New agreement for Y-12, novel approach to solve tin-whiskers dilemma

Posted: August 6, 2015 - 11:12am

Y-12 will sign a lead free electronics cooperative research and development agreement with Foresite Inc., of Kokomo, Indiana. Working together, this team expects to take down the scientific Goliath known as tin whiskers, which can cause catastrophic failures in electronics.

“As the first funds in CRADA in recent memory, it will create new opportunities for funded engineering development at Y-12, which falls within a discipline of increasing importance to all electronics manufacturers,” Dennis Miller of Program Integration said. “Although initial funding for the project will be relatively low, the focus of the CRADA will be on the importance of the scientific and developmental potential that’ll be created.”

Foresite’s financial commitment will fund Y-12, and later Foresite will invest significantly more relative to their position as a small business in a highly competitive market. “The investment itself indicates the value Foresite places on Y-12’s technology,” Miller added.

“At the onset of the electronics age, development of electrical devices, wires, and electrical components were joined using tin solder,” Rusty Hallman of Mission Engineering said. “Metallurgical properties of tin tend to be brittle, producing such high stresses within the grain of the metal so that small filamentous ‘whiskers’ are formed from select low energy grains. These whiskers grow long enough to contact neighboring circuits, causing short circuit failure. In high voltage circuits, plasma fires and subsequent catastrophic failure occur.”

The 1950 discovery that adding lead to tin to form an alloy (1) relieved metallic stresses and stopped the formation of whiskers, (2) revolutionized the electronics industry, and (3) provided a reliable and predictable means of manufacturing the complex electronic systems in use today.

At present, the European Union has enacted legislation known as the Reduction of Hazardous Substances, to eliminate lead and other hazardous substances from electronics. “The impact is significant. Manufacturers around the world have removed lead from solder in manufactured electronics. As a result of RoHS compliance, the tin whisker problem and other pre 1950 performance problems associated with lead free electronics have returned,” Miller said. “We’re experiencing tin whiskering, poor ductility, poor shock and vibe tolerance, poor wetting of leads in manufacturing, and other problems.”

A host of new problems now exist as a result of the higher density of smaller components in electronic systems, increased heat loads and power demands, and application of electronics into ever increasing critical applications.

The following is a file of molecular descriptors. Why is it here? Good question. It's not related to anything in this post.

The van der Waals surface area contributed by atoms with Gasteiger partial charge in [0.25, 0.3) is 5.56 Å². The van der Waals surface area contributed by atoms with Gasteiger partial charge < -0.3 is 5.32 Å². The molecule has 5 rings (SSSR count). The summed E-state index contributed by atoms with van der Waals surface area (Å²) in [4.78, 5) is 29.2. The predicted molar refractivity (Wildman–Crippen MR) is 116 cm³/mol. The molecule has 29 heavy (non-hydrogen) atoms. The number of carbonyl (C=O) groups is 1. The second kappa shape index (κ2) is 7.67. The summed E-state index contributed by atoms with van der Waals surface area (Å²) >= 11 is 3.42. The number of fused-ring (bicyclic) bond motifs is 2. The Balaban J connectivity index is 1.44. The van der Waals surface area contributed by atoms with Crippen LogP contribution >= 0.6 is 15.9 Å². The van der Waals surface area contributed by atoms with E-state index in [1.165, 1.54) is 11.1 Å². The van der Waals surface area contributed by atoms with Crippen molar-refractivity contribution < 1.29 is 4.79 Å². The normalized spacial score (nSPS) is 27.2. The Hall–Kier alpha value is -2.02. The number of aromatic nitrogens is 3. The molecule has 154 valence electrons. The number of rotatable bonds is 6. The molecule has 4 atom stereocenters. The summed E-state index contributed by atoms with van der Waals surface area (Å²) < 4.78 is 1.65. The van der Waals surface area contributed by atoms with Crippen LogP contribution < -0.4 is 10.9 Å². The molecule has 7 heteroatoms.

Many approaches have been tried to solve RoHS related problems. Most rely on well established electronics industry solutions such as substitution of alloying agents, new solder fluxes, post heat treatments, conformal coatings, etc. However, none has effectively addressed the fundamental scientific problem of altering the basic behavior of the formed metal joint in the absences of lead.

“Y-12’s approach to the problem is novel and counterintuitive but scientifically sound,” Hallman said. The fundamental principle is that the microstructure of a material is a result of its processing parameter, and the material’s performance is a result of the microstructure. If the processing parameter to be adjusted is known, designed-in material performance can be achieved.

All materials have some kind of magnetic response, and Y-12 has demonstrated that response in soldered and plated test specimens. When solder is molten, it is susceptible to being rearranged and aligned magnetically. When cooled, the material retains this otherwise unobtainable structure. “This new processing method of solidification within a magnetic field provides a fresh path to reproducibly create structures that lead to desirable material performance for lead-free electronic components and subsystems,” Hallman said.

Currently, electronics industry researchers are following only conventional electrical engineering principles and are getting the same results that have been obtained for years with no resolution. Y‑12’s novel use of magnetic fields for our solution draws upon a broader materials science background, offering a new perspective using processing parameters — previously not considered — to obtain microstructure control previously thought to be unobtainable.

Although proving the negative that we can prevent tin whisker propagation in lead free soldered and plated electronic components remains a considerable challenge, many of the side benefits of Y-12’s patented technology, called Magnofex, offers clear solutions to issues of poor wetting, shock and vibration failures, weakened sheer, elevated melting point, etc. The near term progress in solving these problems offered by the CRADA will lend credibility to Y-12’s technology, will offer additional patent opportunities, and will offer technological advancements in reflow machine technology. Then, the Y-12 and Foresite team will be in a position to obtain funding from the Department of Defense to further the harder to prove research and development challenges, such as establishing that the Magnofex technology can be effective at tin whisker mitigation.

Foresite’s numerous funded projects in this research and development area and the proven opportunity for success in addressing a number of performance issues in lead free soldered and plated electronic systems enable Y-12 to demonstrate ways to solve the difficult problems that have remained unattainable by other government agencies and industry.